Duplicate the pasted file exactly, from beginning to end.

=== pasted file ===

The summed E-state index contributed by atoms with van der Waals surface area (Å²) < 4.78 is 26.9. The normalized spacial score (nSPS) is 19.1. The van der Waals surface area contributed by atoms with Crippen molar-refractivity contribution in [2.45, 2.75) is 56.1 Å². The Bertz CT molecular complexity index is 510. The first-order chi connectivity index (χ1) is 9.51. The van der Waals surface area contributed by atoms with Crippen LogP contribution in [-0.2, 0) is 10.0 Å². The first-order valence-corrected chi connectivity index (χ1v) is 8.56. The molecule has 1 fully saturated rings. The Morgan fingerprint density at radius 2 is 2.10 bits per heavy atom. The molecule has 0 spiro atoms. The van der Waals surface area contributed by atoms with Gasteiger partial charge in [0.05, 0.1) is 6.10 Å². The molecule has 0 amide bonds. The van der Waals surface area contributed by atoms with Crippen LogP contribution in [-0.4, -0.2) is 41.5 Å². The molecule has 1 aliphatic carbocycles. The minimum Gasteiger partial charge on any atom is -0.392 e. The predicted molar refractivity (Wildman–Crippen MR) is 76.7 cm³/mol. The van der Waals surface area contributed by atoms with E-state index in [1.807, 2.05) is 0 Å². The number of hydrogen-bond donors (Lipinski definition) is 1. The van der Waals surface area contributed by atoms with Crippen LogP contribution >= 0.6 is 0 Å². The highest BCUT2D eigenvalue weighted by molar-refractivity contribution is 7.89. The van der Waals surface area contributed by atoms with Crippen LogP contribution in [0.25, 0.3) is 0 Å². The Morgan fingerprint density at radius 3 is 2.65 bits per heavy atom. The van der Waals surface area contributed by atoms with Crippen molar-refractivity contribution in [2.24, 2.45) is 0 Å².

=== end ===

The summed E-state index contributed by atoms with van der Waals surface area (Å²) < 4.78 is 26.9. The normalized spacial score (nSPS) is 19.1. The van der Waals surface area contributed by atoms with Crippen molar-refractivity contribution in [2.45, 2.75) is 56.1 Å². The Bertz CT molecular complexity index is 510. The first-order chi connectivity index (χ1) is 9.51. The van der Waals surface area contributed by atoms with Crippen LogP contribution in [-0.2, 0) is 10.0 Å². The first-order valence-corrected chi connectivity index (χ1v) is 8.56. The molecule has 1 fully saturated rings. The Morgan fingerprint density at radius 2 is 2.10 bits per heavy atom. The molecule has 0 spiro atoms. The van der Waals surface area contributed by atoms with Gasteiger partial charge in [0.05, 0.1) is 6.10 Å². The molecule has 0 amide bonds. The van der Waals surface area contributed by atoms with Crippen LogP contribution in [-0.4, -0.2) is 41.5 Å². The molecule has 1 aliphatic carbocycles. The minimum Gasteiger partial charge on any atom is -0.392 e. The predicted molar refractivity (Wildman–Crippen MR) is 76.7 cm³/mol. The van der Waals surface area contributed by atoms with E-state index in [1.807, 2.05) is 0 Å². The number of hydrogen-bond donors (Lipinski definition) is 1. The van der Waals surface area contributed by atoms with Crippen LogP contribution >= 0.6 is 0 Å². The highest BCUT2D eigenvalue weighted by molar-refractivity contribution is 7.89. The van der Waals surface area contributed by atoms with Crippen LogP contribution in [0.25, 0.3) is 0 Å². The Morgan fingerprint density at radius 3 is 2.65 bits per heavy atom. The van der Waals surface area contributed by atoms with Crippen molar-refractivity contribution in [2.24, 2.45) is 0 Å².